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Writing Tip 1: To Drabble or Not To Drabble, That Is The Question.

Scarly July 2, 2012 User blog:Scarly
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Among fanfiction, most people don't know what a drabble is, or shy away from them, because of the challenge to meet the word count requirements for them. But, they are very easy to write, and can really help develop into proper stories.

Here, in this blog, I will show you how to use them to help with writing full fledged stories, and also how to write one as a stand alone drabble.

Drabbles come in two kinds; one that is exactly 100 words, no more, no less. Now, the other kind of drabble is more than 200 words, upto 1000 words, though they are commonly written to be 900 to 1000 words. These kinds are most often confused with one-shots. For this tip, I will only talk about 100 word drabbles, because they tend to be avoided, because hardly anyone knows what to do with them.

100 Word Drabbles

Now, this can be very challenging, if you don't know what you're doing.

Preparing Tools

Most people think, because there is so small space to move around in, that there should be no dialogue at all. This is not the case! You can write a drabble, and still have dialogue in it. It is about the word count, not what is in it.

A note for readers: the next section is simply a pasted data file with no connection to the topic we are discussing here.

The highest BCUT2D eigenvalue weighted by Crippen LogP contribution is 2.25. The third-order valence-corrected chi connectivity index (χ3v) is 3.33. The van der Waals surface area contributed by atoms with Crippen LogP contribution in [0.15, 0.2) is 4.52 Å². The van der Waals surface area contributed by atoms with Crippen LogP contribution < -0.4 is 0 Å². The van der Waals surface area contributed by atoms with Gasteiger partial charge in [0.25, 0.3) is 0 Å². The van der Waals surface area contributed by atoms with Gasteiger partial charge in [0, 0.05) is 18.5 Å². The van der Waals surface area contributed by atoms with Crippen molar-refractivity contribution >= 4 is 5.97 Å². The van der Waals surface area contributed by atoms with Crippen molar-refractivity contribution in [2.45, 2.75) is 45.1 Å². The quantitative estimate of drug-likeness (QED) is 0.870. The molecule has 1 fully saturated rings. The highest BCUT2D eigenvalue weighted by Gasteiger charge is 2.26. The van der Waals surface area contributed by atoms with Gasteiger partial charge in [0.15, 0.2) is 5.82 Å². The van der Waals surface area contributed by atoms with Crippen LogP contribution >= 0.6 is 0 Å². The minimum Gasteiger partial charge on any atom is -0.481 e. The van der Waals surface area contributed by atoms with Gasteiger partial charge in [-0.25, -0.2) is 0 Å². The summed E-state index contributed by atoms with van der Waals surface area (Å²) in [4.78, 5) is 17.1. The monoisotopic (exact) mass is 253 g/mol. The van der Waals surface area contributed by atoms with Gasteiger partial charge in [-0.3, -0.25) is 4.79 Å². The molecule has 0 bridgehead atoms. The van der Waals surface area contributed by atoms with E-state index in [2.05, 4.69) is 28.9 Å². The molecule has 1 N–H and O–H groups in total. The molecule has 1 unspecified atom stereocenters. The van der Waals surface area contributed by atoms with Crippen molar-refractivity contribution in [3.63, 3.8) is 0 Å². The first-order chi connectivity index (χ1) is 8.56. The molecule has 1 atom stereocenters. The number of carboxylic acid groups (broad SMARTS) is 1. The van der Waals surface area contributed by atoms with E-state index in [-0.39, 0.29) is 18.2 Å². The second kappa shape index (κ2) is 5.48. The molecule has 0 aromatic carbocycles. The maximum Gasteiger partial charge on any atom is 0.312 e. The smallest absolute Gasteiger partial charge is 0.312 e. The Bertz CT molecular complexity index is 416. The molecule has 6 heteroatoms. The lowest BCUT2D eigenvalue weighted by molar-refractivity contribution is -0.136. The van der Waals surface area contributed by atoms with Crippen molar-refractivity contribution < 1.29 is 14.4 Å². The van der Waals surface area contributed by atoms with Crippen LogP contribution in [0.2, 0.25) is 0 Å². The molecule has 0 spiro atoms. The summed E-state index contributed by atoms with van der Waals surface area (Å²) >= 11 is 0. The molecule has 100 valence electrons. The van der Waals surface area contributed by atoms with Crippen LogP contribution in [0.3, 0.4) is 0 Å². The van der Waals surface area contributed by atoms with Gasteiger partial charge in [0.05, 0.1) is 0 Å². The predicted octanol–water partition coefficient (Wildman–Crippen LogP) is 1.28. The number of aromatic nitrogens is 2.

I do get asked, "How do you know how many words there are?" well, there are two ways;

  1. Count the words yourself. - this can be a very unreliable way to do this.
  2. Use a word count tool. This one is the best one I've found, it counts the words as you type .

Now, characters. When writing a drabble, never use more than two characters - some time three if the third person is merely mentioned. Having too many characters can make the drabble too complicated, and could eat up more words than intended - you only have 100 to work with.

Writing Your Drabble

So, you have your plot idea, you have the characters you want to use. Now what?

  1. Think about your plot. Is it a small moment? Will a lot happen? If it is yes to the second one, then I suggest either a 1000 word drabble, a one-shot or a multi chapter story.
  2. Think about what the characters have to say or do.
  3. Avoid heavy prose. That means detail like "His raven black hair glistened in the silvery moon light." That will eat up a lot of the words, and will mean a lot of editing when you're done.

A Sample Drabble

This is a drabble that I wrote earlier, to show you how a drabble could be. Using the lovely and epic Jalice.

Sat alone, or so he believed, surrounded by books, Jasper thought of Alice. The love of his immortal life. "How much time had I wasted, before I found her?" Jasper asked himself.

Alice, sat cross legged on the mahogany desk that belonged to Carlisle, smiled. "You waited as long as you needed to," Alice told Jasper, with a smile on her pixie like face. "Though, I waited longer than you."

"True. Why did you wait?" Jasper asked. It was the one question he always wanted to know.